Tiger Woods Masters 2022
Photo: Tennis World USA

Tiger Woods will decide whether or not to make his long-awaited comeback at The Masters. This will be his first major participation since a career-threatening car accident in February.

Since suffering career-threatening injuries in a horrific automobile accident last February, Woods has not competed in a top-level event since playing at Augusta National in November 2020.

When asked about his future at the Genesis Invitational in February, the 15-time major champion said he “didn’t know” when he would next compete, despite making a spectacular comeback alongside his son, Charlie, at the PNC Championship in December.

When Woods went for a practice round at Augusta National on Tuesday. It was just days after footage of him playing Medalist Golf Club surfaced on social media. It fueled talk about a significant comeback.

“It will be a game-time decision on whether I compete,” he tweeted on Sunday as he continued to practice at Augusta.

Woods is due to conduct a news conference at Augusta National on Tuesday at 11 a.m. local time. He will reveal much more about his fitness and whether or not he still plans to compete.

Woods arrived in Augusta by private jet from Florida, where he lives, at around 1:30 p.m. on Sunday. He has been undergoing hard rehabilitation on his surgically reconstructed right leg since his sport-utility vehicle tumbled off a Los Angeles area.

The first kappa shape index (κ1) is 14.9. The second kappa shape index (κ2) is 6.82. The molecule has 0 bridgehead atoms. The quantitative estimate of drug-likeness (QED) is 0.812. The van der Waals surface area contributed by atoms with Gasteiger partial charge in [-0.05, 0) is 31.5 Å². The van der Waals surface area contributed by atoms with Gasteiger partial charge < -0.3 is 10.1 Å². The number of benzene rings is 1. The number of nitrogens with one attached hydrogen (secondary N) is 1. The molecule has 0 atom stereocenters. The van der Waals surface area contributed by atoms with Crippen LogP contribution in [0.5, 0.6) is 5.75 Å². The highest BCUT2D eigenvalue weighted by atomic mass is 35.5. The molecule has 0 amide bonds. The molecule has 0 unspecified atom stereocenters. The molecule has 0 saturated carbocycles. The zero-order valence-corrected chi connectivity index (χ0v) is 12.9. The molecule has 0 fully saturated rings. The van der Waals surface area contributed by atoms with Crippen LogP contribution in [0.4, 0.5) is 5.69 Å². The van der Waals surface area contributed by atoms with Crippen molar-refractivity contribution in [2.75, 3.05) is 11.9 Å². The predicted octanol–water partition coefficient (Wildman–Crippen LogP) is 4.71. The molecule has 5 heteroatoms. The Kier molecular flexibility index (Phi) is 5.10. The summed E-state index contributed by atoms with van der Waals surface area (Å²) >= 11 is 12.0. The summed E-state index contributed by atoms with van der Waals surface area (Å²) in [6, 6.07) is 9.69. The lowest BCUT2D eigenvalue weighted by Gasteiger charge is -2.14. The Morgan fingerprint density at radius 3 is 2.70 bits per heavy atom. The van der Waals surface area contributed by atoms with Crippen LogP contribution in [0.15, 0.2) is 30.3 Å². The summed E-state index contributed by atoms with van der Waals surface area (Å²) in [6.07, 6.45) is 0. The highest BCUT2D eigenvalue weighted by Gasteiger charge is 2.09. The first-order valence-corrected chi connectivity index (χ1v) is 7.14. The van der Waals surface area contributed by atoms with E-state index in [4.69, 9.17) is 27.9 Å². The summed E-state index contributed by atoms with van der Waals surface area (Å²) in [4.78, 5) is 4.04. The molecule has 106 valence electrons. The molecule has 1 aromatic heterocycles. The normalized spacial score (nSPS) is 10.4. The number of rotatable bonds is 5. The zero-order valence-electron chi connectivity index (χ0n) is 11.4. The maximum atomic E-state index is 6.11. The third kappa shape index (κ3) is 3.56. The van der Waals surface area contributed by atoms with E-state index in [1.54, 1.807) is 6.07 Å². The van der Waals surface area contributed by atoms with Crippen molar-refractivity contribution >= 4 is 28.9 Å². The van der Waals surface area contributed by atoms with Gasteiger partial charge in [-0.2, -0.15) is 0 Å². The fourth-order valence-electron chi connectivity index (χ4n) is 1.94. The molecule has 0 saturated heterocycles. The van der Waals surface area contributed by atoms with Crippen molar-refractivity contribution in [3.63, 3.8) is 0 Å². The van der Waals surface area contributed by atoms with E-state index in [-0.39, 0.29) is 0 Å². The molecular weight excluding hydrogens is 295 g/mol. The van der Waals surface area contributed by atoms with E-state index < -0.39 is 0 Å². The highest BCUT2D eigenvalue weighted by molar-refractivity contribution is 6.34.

He strolled onto the Augusta National practice range, dressed in a coral shirt, black slacks, and black shoes. When his right foot landed on the grass, his walk was slightly stilted, but when he swung the golf club, he looked smooth, pushing off his right foot to successfully balance on his left foot to complete the swing.

Last week, Woods also played a practice round at Augusta National. The 15-time major champion has a reputation for willpower in the face of adversity, and based on his swings on Sunday; he seemed to have recaptured some of his golf brilliance.

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However, playing at Augusta National, a long course famed for its punishing elevation changes, could prove to be a difficult task. Curtis Strange, the two-time US Open champion who is now an ESPN golf analyst, termed Augusta National “the hardest walk in golf” during a conference call with media on Wednesday.

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